Customer Opinion: Housing Affordability Bill Calculations Do Not Match | New



Almost everyone agrees that there is a housing crisis in Mountain View and surrounding communities. Many are discouraged from having to pay huge rents. Naomi Klein wrote “The Shock Doctrine: The Rise of Disaster Capitalism” to explain how, in times of crisis, questionable policies are often put forward to exploit the public. People in pain are distracted and willing to adopt “solutions” that are deeply flawed; their pain essentially hinders their ability to think clearly. I submit to you that under the banner of “affordable housing”, proposals are being put forward that will do little to reduce rents for most people; rather, these programs will generate huge profits for developers and “Big Tech”.

A theory has been put forward that the cause of unaffordable housing is lack of supply, so the solution is simple: Build, baby, build! Build a lot more housing of all kinds and the rents will go down! It sounds so logical, like Econ 101 … but is it true? Remember before the Great Recession of 2008 when “NINJA” loans were used to allow people “without income, job or asset” to buy homes? Did these loans even pass the smell test? No. Did the public oppose it? No. Eventually, we learned that they were worse than “too good to be true”; these and other loans have in fact almost brought down the entire world economy.

Let me walk you through the math that shows that building large amounts of market-priced (expensive) homes won’t bring down most rents in Mountain View.

The data shows that developers largely prefer to build homes at market price rather than homes for the poorest and / or ‘average’ residents (see ‘Housing units, built and planned, 2015 to 2023 in Mountain View. Some argue that average residents benefit when market-priced housing is built, using this logic: imagine 1,000 expensive units are created; wealthy people who can afford the best move into these homes, making their old (now less desirable) units unoccupied. Some less well-off people move into these empty units, and the process repeats itself. Eventually the cheapest units get even cheaper, at least that makes sense. This is an example of increased supply while demand remains constant.

Now imagine a different scenario: 1,000 expensive units are created; 1,000 new tech workers are being hired out of state and moving into it. No one leaves their old accommodation; none of the existing housing becomes less expensive. This is an example of increased supply when demand also increases. Note: this did not reduce anyone’s rent.

Key point: The laws of supply and demand do not have a but of them rooms. The reason “build, baby, build” seems so logical is that a lot of people unwittingly forget about the “demand” part of the equation. When the demand for housing is very high, as is the case in Mountain View, the increase in supply does not automatically lower prices. Remember: developers prefer to build homes at market prices. They see a strong demand for it.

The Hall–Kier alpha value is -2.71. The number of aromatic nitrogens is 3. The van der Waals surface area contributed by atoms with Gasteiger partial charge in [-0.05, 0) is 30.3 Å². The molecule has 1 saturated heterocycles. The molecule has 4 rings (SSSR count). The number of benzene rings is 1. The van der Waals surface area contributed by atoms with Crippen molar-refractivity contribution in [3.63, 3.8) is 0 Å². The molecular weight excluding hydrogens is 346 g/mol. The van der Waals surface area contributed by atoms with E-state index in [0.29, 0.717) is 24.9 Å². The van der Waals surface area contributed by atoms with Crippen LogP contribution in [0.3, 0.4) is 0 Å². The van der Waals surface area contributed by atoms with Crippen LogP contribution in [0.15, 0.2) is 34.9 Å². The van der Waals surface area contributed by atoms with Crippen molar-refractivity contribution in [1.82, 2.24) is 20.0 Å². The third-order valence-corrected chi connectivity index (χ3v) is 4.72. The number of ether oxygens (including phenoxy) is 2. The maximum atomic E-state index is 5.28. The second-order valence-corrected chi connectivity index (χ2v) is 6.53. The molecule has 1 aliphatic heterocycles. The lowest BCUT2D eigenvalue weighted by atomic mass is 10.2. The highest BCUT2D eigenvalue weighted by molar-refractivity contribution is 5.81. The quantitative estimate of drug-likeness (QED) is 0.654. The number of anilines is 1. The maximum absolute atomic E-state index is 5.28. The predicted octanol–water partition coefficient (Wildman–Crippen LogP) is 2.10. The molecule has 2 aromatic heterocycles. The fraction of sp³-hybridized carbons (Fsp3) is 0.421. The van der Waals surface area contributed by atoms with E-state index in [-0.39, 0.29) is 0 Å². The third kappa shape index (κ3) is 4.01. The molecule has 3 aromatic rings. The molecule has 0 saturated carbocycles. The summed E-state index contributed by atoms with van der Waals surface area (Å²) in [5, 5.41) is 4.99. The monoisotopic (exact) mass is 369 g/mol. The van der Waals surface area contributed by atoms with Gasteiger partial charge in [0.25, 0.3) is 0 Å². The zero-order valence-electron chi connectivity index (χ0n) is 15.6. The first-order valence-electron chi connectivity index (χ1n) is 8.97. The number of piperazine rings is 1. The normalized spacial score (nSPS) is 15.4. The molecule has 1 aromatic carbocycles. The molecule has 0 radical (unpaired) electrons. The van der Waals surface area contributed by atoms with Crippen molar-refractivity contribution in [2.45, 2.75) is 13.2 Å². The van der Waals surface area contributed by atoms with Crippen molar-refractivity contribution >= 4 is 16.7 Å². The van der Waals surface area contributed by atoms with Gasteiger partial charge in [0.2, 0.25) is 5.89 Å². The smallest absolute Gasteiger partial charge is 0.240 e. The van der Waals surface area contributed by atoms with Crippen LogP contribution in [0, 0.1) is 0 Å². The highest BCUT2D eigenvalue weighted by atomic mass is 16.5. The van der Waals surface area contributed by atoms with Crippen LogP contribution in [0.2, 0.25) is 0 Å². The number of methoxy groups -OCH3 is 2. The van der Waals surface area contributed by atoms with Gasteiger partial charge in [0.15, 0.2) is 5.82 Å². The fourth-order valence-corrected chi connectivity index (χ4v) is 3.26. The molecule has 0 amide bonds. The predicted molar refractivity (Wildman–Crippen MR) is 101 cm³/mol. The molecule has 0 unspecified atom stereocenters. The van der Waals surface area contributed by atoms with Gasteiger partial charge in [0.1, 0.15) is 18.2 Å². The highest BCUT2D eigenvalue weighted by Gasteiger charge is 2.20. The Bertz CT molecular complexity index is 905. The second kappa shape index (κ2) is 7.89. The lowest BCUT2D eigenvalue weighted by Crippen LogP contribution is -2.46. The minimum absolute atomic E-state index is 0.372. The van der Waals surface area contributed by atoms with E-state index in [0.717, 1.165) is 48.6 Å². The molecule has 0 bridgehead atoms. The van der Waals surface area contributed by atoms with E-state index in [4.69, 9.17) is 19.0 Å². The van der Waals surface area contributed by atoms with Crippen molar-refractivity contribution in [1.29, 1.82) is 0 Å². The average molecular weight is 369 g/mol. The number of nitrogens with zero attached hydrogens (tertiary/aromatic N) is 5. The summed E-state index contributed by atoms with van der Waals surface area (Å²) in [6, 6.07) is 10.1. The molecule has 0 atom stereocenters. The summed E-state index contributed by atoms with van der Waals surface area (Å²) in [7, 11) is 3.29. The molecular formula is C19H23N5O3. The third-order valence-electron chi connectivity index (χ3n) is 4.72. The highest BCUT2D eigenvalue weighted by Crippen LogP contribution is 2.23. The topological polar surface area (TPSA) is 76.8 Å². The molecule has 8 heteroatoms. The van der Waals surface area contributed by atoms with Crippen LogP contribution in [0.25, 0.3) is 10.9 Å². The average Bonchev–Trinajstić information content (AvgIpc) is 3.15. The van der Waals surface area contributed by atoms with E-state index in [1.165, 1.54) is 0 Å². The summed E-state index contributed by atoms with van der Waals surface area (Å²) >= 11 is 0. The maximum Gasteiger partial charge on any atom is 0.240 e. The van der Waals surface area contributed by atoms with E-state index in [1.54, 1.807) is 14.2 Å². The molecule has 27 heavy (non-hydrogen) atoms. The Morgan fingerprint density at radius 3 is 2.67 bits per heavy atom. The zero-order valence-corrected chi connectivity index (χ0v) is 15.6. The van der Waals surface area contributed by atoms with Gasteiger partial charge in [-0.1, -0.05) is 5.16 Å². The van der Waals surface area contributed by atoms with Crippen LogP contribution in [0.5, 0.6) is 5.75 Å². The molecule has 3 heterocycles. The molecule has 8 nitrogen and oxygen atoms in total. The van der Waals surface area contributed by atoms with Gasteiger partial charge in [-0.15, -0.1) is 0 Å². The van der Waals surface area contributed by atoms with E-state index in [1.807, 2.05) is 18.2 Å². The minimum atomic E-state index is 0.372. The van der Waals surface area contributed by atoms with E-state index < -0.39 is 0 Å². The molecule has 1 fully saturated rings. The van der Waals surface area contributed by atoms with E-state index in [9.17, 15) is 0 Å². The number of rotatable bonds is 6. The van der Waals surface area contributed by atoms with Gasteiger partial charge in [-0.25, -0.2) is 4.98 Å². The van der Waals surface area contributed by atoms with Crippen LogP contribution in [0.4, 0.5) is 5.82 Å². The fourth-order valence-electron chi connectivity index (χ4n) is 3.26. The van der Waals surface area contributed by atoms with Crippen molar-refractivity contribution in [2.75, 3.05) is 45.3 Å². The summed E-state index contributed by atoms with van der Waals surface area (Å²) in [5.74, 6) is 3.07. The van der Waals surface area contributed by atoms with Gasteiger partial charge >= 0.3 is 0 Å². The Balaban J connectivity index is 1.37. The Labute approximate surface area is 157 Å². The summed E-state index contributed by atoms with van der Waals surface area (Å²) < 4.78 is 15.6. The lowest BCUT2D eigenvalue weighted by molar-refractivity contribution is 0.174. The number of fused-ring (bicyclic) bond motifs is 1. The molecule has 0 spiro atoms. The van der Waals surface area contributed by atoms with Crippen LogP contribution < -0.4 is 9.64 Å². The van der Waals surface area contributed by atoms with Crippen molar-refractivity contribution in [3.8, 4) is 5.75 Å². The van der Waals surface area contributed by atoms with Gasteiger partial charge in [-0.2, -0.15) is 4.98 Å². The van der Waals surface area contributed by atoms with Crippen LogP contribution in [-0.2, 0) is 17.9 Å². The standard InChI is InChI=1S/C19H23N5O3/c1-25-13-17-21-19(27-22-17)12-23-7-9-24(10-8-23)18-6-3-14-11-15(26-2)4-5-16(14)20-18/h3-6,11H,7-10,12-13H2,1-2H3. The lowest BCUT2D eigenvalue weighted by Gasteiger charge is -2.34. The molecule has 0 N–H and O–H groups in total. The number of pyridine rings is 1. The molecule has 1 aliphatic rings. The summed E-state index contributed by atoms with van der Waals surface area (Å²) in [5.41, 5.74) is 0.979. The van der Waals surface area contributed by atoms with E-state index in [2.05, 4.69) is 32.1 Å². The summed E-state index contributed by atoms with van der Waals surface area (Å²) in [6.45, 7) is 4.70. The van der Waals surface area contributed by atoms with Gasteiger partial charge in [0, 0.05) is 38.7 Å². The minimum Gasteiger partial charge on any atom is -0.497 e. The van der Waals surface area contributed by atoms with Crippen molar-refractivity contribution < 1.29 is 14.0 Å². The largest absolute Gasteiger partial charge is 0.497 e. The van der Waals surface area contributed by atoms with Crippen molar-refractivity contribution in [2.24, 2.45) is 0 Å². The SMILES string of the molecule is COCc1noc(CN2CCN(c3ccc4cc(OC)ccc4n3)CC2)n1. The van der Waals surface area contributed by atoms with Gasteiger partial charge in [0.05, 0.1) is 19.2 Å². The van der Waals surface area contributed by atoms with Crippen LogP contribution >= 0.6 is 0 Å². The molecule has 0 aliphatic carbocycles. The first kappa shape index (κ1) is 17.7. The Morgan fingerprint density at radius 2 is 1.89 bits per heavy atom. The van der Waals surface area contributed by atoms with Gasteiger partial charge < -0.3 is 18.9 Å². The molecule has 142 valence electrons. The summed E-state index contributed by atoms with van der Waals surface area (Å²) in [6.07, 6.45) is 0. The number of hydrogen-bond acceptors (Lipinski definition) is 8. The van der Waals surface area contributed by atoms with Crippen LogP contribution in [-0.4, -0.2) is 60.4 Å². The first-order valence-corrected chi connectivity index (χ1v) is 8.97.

The real cause of unaffordable housing in the Bay Area is not a lack of supply is excessive demand. Almost everyone who talks about a job / housing imbalance acknowledges it, perhaps unwittingly. The availability of jobs increases the demand for housing near the jobs. Well-paying jobs drive up the cost of housing. Silicon Valley has been a source of well-paying jobs for decades, which is reflected in our housing costs. Part of the problem is those in well-paying jobs.

What is the solution?

I wish I had easy answers. I do not. The laws of supply and demand predict a drop in demand as prices rise… jobs are unfilled… employers are forced to create jobs elsewhere where housing is affordable. Big Tech executives are amplifying the housing crisis by increasing demand in Mountain View to historic levels. They could minimize human suffering by creating jobs elsewhere.

Instead, politicians are stepping in on behalf of these companies to create homes for thousands of new tech workers in Mountain View. With a ruse to increase the number of “affordable” housing, they are in fact maneuvering to impose a higher density on a reluctant population. The last cycle of RHNA mandates resulted in 7,082 units (88%) for the highest earners, 371 (5%) for the poorest and 253 (3%) for the middle earners. Thousands of expensive units added … have prices gone down? No. The last mandate (4X higher) provides for 11,135 additional units, and does not require a different distribution. The public is fooled: building massive amounts of unaffordable housing simply won’t lower rents for most workers. Look at the math.

Leslie Bain is a National Merit Scholar, graduated with a BS in Electrical and Computer Engineering from the University of California at Berkeley, worked for decades in software R&D at Hewlett-Packard, and received a teaching degree in mathematics. for the secondary level. She lives in Mountain View.


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